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The timings of the Late Antique multi-stage sea routes between Egypt and India may be approximated by drawing on the timings of the sea routes to and from Aden, as recorded in the  1271 almanac by the Yemeni sultan al-Malik al-Ašraf ‘Umar b. Yūsuf.⁴² Beginning with the Arabian Sea leg, it notes two
different sailing seasons between India and Aden: the dīmānī and the tīrmāh. In the dīmānī season, ships were supposed to leave India by 16 October, arrive at Aden between 6 November and 21 December, and leave again for India.
 

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As for the sea routes scheduled during the late monsoons, the lāḥiq Red Sea route correlates with the early arrival of the tīrmāh ships at Aden. The South Indian cargoes, reaching Aden starting from 15 April, could be forwarded to Egypt by 26 May (see Fig. 2.6). The fact that the Yemeni almanac records two
deadlines—17 April and 26 May—for the lāḥiq voyage from Aden to Egypt suggests that the lāḥiq sea route allowed not one but two round trips between Aden and Egypt’s southernmost medieval port, ‘Ayḏ āb,
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BHARAT's pepper was famous in roman empire ;)

The data in the Yemeni almanac help to explain the arrival schedule of the pepper cargoes in Egypt in Medieval and Early Modern times.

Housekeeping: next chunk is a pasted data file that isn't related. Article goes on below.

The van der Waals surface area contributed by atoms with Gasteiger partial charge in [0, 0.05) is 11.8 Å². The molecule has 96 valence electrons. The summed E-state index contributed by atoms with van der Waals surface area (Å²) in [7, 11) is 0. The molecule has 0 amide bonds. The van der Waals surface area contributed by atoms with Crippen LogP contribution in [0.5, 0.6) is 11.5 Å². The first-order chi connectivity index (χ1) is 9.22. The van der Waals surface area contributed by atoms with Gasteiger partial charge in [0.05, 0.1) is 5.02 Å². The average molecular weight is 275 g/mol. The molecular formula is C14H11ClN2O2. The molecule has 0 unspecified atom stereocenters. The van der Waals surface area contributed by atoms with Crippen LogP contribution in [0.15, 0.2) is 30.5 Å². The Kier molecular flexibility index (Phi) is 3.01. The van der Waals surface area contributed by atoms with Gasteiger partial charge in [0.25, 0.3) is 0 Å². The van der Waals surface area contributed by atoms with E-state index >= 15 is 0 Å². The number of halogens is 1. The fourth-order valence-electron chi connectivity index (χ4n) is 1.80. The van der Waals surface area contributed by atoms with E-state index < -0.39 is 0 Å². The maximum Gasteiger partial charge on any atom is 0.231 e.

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The author of the Periplus contends that the three open-water routes to Skythia, Barygaza, and Limyrike resulted from a discovery by the ship captain Hippalus, who plotted both the locations of the destinations (that is, calculated their latitudes) and the extent of the sea (that is, determined the longitudinal
distances from the South Arabian or East African coast).⁵¹ Quite interestingly, the author of the Periplus imagines that Hippalus developed new sea routes based on geographic estimates. Speculations about new navigational possibilities may also be found in Juba, whose estimate of the distance between Lepte Acra and the Adanu islands is linked to his claim that one could sail from India all the way to Gades,⁵² and in Seneca, who maintains that the sea between Spain and India can be sailed in only a few days, if a
favourable wind bears the ship along.⁵³ Yet Hippalus’ story cannot be taken at face value,⁵⁴ nor is there evidence that the navigation between South Arabia and India was guided by the knowledge of the latitudes of the Indian emporia. As mentioned earlier, for most of the ocean crossing, the approximate trajec-